Small Arms And Light Weapons
Firearms are often enablers of crime. Their usage cuts across various forms of crime such as terrorism, robbery, kidnaping, hijacking, rape, genocides, crime against humanity and massacres. Illicit trafficking of firearms finds its breeding places especially in conflict and post conflict countries, and of recent, among unemployed youths in some urban and peri-urban areas with attractive opportunities for commission of crime. Firearms, therefore, are a catalyst behind various illegal acts. Contrary to the belief that a firearm protects, it may be dangerous even to the lawful owner.
Due to the nature of firearms, there are several offences which are committed involving the same. Such offenses include illegal manufacturing, trafficking, importation and exportation, distribution and possession. These are some of the challenges the region is facing in relation to firearms.
It is in this regard, that the SARPCCO Firearms Desk was created to curb the illicit proliferation of Small Arms and Light Weapons in the SADC region. The Heads of State and Government in the SADC region directed that the Protocol on the Control of Firearms, Ammunition and related Materials (hereinafter referred to as the SADC Firearms Protocol) be given to SARPCCO to implement its mandate. One of the milestone Resolutions to address the illicit proliferation of firearms was Resolution Number 5 of the 10th SARPCCO AGM. The resolution brought together various stakeholders to produce a Standard Operating Procedure for the implementation of the Protocol.
The SARPCCO Firearms Desk is responsible for:
The implementation of the SADC Firearms Protocol. In compliance with Article 17 of the SADC Firearms Protocol, a Regional Coordinating Committee (RCC), composed of points of contact (PoC) from Member States, was established to ensure proper implementation, monitoring and evaluation of the Protocol. The RCC meet once or twice a year to do the evaluation and may pass some recommendations to the Police Chiefs (SARPCCO) that will improve the curbing of illicit trafficking in arms in the region. In implementing the Protocol, the RCC undertakes the following activities:
1. Development of Standard Operating Procedures (SOPs) on firearms
2. Undertake capacity building interventions with the support of the INTERPOL Firearms Program
3. Conduct meetings for the review of the Protocol
4. Development of the implementation strategy of the Protocol
Most of crimes in the region are committed through the use of firearms which are readily available on the market. The firearms came into the region mainly due to demand by the combatants during the colonial struggle, this is shown by the matrices of firearms legitimate trade that were taking place dating back to colonial era and some are still being maintained up to date. Therefore the firearms that exchange hands are mainly hand guns and various automatic rifles from the European, American and Asian Markets. As Member States gained independence, the combatants moved firearms to those States that were not yet liberated to assist in the struggle. After all the Member States in the region gained independence, the firearms remained in the hands of the former fighters. These are the firearms that have been difficult to account for in most Member States as they have ended up in the hands of the unscrupulous elements.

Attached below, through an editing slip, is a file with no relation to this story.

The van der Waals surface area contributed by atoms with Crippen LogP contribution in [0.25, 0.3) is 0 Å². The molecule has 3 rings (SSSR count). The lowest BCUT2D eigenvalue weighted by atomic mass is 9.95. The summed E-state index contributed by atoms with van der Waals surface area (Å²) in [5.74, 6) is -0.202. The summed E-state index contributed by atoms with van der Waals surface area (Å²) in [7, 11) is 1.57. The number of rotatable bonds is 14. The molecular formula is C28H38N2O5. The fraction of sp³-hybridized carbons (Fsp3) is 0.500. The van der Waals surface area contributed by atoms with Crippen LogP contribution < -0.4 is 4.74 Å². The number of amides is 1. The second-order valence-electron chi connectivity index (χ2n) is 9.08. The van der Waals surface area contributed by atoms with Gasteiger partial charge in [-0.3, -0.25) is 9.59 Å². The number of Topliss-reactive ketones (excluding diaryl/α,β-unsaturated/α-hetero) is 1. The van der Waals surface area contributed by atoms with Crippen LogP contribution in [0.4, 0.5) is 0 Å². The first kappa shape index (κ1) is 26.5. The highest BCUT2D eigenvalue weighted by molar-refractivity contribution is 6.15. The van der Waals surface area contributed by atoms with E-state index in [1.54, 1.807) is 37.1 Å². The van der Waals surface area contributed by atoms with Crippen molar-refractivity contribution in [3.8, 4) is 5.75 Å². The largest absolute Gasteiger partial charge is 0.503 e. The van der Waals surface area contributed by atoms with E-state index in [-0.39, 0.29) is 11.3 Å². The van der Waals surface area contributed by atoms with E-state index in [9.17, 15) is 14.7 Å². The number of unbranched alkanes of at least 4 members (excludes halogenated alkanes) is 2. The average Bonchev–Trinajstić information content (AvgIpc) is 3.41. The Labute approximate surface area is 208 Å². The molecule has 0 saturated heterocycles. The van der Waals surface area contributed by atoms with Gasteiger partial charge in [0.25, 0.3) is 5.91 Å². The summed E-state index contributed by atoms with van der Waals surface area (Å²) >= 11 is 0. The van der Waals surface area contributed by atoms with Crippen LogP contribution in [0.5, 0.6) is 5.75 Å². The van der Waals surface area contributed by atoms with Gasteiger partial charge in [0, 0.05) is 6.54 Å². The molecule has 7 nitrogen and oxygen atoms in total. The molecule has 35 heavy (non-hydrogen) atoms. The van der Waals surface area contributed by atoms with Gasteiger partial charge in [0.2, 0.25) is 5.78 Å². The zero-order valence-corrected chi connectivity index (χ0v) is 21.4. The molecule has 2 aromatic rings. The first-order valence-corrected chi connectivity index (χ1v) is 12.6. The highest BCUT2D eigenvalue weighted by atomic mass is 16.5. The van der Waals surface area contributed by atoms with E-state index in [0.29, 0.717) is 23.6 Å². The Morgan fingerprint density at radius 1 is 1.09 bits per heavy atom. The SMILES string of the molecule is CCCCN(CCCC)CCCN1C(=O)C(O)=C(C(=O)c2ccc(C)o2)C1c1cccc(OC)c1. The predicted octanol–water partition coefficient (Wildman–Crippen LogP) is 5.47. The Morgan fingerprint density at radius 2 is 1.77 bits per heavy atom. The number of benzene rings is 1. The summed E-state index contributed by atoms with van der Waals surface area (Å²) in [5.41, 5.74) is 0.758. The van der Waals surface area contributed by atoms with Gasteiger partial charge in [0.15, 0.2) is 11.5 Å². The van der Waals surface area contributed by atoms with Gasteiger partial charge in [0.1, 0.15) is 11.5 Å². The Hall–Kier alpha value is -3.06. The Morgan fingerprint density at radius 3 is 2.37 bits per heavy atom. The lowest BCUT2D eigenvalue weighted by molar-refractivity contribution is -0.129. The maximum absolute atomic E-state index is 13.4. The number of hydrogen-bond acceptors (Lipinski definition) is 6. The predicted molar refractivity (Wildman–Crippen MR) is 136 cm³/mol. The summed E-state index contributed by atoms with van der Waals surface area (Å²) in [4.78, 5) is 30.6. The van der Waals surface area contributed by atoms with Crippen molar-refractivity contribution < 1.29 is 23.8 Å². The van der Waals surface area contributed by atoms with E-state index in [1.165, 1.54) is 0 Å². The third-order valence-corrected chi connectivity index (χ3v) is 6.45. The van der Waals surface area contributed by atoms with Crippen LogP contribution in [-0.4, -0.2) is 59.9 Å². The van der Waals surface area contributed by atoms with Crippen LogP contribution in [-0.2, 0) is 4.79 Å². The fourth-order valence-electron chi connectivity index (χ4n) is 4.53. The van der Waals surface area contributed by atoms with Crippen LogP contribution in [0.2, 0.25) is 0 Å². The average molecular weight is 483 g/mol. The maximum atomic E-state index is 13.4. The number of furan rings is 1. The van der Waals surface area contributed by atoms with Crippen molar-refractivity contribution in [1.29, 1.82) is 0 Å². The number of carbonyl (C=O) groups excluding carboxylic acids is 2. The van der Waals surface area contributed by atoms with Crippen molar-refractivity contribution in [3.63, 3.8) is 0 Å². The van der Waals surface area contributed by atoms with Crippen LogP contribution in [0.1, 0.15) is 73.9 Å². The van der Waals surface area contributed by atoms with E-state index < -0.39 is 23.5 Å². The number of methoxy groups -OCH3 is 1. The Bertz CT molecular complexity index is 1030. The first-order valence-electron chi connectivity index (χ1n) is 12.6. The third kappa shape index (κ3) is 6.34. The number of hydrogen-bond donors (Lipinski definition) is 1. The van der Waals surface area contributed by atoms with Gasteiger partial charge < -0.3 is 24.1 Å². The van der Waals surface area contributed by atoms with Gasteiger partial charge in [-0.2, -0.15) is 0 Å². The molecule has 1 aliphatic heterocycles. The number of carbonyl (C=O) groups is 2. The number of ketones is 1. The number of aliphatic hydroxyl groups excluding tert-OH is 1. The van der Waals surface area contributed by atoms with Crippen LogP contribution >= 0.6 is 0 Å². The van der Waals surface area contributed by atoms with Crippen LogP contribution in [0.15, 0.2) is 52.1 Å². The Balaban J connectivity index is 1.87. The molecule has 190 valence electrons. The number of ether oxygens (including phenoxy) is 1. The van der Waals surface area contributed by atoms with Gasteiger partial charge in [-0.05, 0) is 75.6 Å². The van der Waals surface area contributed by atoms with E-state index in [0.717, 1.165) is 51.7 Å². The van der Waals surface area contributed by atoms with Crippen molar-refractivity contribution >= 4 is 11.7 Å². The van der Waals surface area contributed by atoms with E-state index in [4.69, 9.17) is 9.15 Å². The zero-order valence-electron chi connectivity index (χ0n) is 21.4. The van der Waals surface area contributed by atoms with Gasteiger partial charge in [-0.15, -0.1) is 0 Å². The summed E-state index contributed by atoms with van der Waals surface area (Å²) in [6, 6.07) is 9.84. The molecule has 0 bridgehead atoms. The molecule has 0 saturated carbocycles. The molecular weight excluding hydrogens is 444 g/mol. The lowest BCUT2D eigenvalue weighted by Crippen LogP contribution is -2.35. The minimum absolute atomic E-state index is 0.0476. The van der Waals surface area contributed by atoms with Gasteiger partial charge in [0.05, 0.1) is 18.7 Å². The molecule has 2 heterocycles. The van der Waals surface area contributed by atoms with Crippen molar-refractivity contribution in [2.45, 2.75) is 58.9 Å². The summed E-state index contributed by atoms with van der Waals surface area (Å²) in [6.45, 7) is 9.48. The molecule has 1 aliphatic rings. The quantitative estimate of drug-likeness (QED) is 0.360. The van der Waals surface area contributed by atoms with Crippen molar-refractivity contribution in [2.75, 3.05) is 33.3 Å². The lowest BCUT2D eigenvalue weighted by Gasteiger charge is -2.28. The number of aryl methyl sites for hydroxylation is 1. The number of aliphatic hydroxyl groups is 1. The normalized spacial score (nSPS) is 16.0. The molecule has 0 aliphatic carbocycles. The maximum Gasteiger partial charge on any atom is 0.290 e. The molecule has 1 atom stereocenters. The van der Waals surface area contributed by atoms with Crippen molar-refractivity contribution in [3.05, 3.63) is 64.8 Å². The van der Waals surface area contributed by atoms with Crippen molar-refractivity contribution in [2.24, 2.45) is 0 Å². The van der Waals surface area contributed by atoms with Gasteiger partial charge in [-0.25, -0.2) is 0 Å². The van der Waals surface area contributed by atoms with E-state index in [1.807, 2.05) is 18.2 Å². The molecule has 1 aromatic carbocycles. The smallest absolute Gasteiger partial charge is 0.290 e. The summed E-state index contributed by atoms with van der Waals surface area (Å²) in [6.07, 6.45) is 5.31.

Currently there is no defined route of the flow of illicit arms in the region. Most of the firearms used in the commission of offences in the region circulate haphazardly across borders dictated by an opportunity to commit crime. They are hired or borrowed by criminals and used in the commission of crime within or outside the country. Proceeds of crime may also be used as tokens of appreciation to the suppliers of weapons and ammunition. In some cases, firearms are exchanged for other commodities such as Dagga, stolen livestock or any other item with economic value.
The flow of illicit firearms in the region is also exacerbated by the lack of proper physical security and stockpile management by Member States. The results of regional trace requests obtained from the INTERPOL iARMS Database show that most of firearms used were at some point legally owned.
Since the establishments of the RCC, the following are part of important initiatives undertaken by the committee;
1. SOPs for the implementation of the SADC Protocol on the control of Firearms, Ammunitions and other related materials
2. SARPCCO Model Law on Firearms
3. SARPCCO Public Awareness Guideline
4. Training on the use of INTERPOL Firearms databases
5. Regional Firearms Marking which is a continuous process
6. SARPCCO adopted the 9th of July of each year, in line with the United Nations Program of Action (UNPoA) on Small arms and light weapons and Sustainable Development Goals (SDGs), as a Regional Gun Destruction Day.